• (5.0) 1 reviews
  • MSRP: $13,275–$27,867
  • Body Style: Truck
  • Combined MPG: 21
  • Engine: 332-hp, 6.0-liter V-8 (gas hybrid)
  • Drivetrain: 4x2
  • Towing Capacity: 6,100 lbs.
2010 Chevrolet Silverado 1500 Hybrid

Our Take on the Latest Model 2010 Chevrolet Silverado 1500 Hybrid

What We Don't Like

  • Only tows 6,100 pounds
  • Only available as crew cab
  • No power outlet in cargo bed

Notable Features

  • 6.0-liter V-8 now compatible with E85
  • Two-mode hybrid drivetrain
  • Electrically variable transmission
  • Low-rolling-resistance tires
  • 42-volt electrically driven power steering

2010 Chevrolet Silverado 1500 Hybrid Reviews

Vehicle Overview
The Chevrolet Silverado Hybrid is a half-ton pickup that achieves 40 percent better city fuel economy and 25 percent better overall fuel economy than a gas-powered Silverado, but can still pull a 6,100-pound trailer. Available exclusively in the crew cab body style, the Silverado Hybrid is expected to use one-quarter less gas than a regular Silverado.

Exterior
In passing, the Silverado Hybrid doesn't look much different from its gas-only sibling. At a buyer's discretion, the rocker panels and cab glass can be plastered with special "Hybrid" graphics. Hybrid badges on the front fenders and the tailgate are standard.

  • Low-rolling-resistance tires
  • 18-inch wheels
  • Deeper front air dam than regular Silverado
  • Standard tonneau cover


Interior
Depending on the Silverado Hybrid's seating configuration, the crew cab can seat five or six people.
  • Gauge trucks optimal fuel economy
  • Hybrid badge on tachometer
  • Optional navigation system


Under the Hood
The Silverado Hybrid's 6.0-liter V-8 teams with GM's Electrically Variable Transmission, which integrates two electric motors into the transmission housing. Those motors are powered by a 300-volt hybrid battery pack under the backseat. With this system, the truck can accelerate on electric power alone, like the Toyota Prius and other hybrids. E85 flex-fuel compatibility is new for 2010.

The rear-wheel-drive Silverado Hybrid can tow up to 6,100 pounds, while the four-wheel-drive model can pull 5,900 pounds. Both figures trail the maximum ratings of the regular crew cab by significant margins (more than 10,000 pounds).

Additional energy-saving measures include:
  • Cylinder deactivation
  • Regenerative braking


Safety
Standard safety features include:
  • Antilock brakes
  • Electronic stability system
  • Optional side curtain airbags


Consumer Reviews

5.0

Average based on 1 reviews

Write a Review

my first vehicle!

by silvy from Ft worth tx on November 16, 2014

I am more then satisfied with the 2010 Chevy Silverado I drove off the lot with. Its always been my dream truck and i finally got it as my first vehicle! Its great on space and has some custom items i... Read Full Review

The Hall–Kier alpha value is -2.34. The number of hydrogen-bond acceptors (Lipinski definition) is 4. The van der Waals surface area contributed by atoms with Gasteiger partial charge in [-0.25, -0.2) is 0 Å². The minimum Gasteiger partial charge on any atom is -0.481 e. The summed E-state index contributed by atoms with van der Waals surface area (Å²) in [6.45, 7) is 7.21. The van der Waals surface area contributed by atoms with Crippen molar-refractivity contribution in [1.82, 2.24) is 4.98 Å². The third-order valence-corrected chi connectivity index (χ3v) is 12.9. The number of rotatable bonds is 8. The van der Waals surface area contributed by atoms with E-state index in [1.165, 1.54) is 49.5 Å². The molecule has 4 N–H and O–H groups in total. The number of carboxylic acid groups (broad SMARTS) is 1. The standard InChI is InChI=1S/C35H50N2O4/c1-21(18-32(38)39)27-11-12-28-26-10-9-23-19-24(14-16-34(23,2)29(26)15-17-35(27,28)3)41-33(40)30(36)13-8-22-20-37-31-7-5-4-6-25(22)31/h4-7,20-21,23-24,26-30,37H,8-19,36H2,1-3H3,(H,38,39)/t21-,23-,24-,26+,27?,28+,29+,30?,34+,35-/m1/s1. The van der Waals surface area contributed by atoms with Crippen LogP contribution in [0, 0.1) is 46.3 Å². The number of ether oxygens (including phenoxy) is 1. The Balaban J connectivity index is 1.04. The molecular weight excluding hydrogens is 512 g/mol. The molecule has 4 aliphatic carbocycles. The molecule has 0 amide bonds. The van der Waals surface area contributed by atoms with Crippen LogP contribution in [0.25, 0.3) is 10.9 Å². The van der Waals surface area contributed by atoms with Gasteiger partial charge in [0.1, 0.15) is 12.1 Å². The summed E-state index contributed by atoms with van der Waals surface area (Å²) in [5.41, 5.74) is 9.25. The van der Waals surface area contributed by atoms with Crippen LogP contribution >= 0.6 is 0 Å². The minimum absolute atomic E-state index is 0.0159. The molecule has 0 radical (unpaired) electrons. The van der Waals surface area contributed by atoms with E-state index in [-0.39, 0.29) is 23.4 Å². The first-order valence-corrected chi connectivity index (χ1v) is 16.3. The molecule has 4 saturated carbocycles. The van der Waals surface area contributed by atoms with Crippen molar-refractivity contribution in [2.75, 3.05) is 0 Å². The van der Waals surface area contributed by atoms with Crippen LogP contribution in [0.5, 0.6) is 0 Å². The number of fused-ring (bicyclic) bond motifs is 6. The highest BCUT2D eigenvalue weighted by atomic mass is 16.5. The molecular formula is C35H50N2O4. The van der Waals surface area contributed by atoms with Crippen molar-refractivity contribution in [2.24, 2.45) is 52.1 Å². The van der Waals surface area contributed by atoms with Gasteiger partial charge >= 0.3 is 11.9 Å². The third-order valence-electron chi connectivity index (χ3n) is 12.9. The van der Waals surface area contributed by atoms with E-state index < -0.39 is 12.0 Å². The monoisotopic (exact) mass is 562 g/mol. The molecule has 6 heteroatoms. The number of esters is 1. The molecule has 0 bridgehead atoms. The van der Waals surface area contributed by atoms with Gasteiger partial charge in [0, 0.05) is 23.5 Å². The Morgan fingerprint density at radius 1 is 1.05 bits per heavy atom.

4 Trims Available

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Wondering which configuration is right for you?
Our 2010 Chevrolet Silverado 1500 Hybrid trim comparison will help you decide.
 

Chevrolet Silverado 1500 Hybrid Articles

2010 Chevrolet Silverado 1500 Hybrid Safety Ratings

Crash-Test Reports

NHTSA Ratings

Based on Chevrolet Silverado 1500 Hybrid 1HY

Overall Rollover Rating

NHTSA Ratings

Based on Chevrolet Silverado 1500 Hybrid 1HY

Overall Rollover Rating
Driver's
Passenger's
National Highway Traffic Safety Administration (NHTSA) is part of the U.S. Department of Transportation. NHTSA provides vehicle safety information such as front- and side-crash ratings and rollover ratings. Vehicles are rated using a star rating system from 1-5 stars, with 5 being the highest.

Service & Repair

Estimated Service & Repair cost: $3,900 per year.

Save on maintenance costs and do your own repairs.

Warranty Coverage

Bumper-to-Bumper

36mo/36,000mi

Powertrain

60mo/100,000mi

Roadside Assistance Coverage

60mo/100,000mi

What you should get in your warranty can be confusing. Make sure you are informed.

Learn More About Warranties

Warranties Explained

Bumper-to-Bumper

Often called a basic warranty or new-vehicle warranty, a bumper-to-bumper policy covers components like air conditioning, audio systems, vehicle sensors, fuel systems and major electrical components. Most policies exclude regular maintenance like fluid top offs and oil changes, but a few brands have separate free-maintenance provisions, and those that do offer them is slowly rising. Bumper-to-bumper warranties typically expire faster than powertrain warranties.

Powertrain

Don't be misled a 10-year or 100,000-mile powertrain warranty doesn't promise a decade of free repairs for your car. It typically covers just the engine and transmission, along with any other moving parts that lead to the wheels, like the driveshaft and constant velocity joints. Some automakers also bundle seat belts and airbags into their powertrain warranties. With a few exceptions, powertrain warranties don't cover regular maintenance like engine tuneups and tire rotations.

Roadside Assistance

Some automakers include roadside assistance with their bumper-to-bumper or powertrain warranties, while others have separate policies. These programs cover anything from flat-tire changes and locksmith services to jump-starts and towing. Few reimburse incidental costs like motel rooms (if you have to wait for repairs).

Free Scheduled Maintenance

Some automakers include free scheduled maintenance for items such as oil changes, air filters and tire rotations. Some include consumables including brake pads and windshield wipers; others do not. They are typically for the first couple of years of ownership of a new car.

Other Years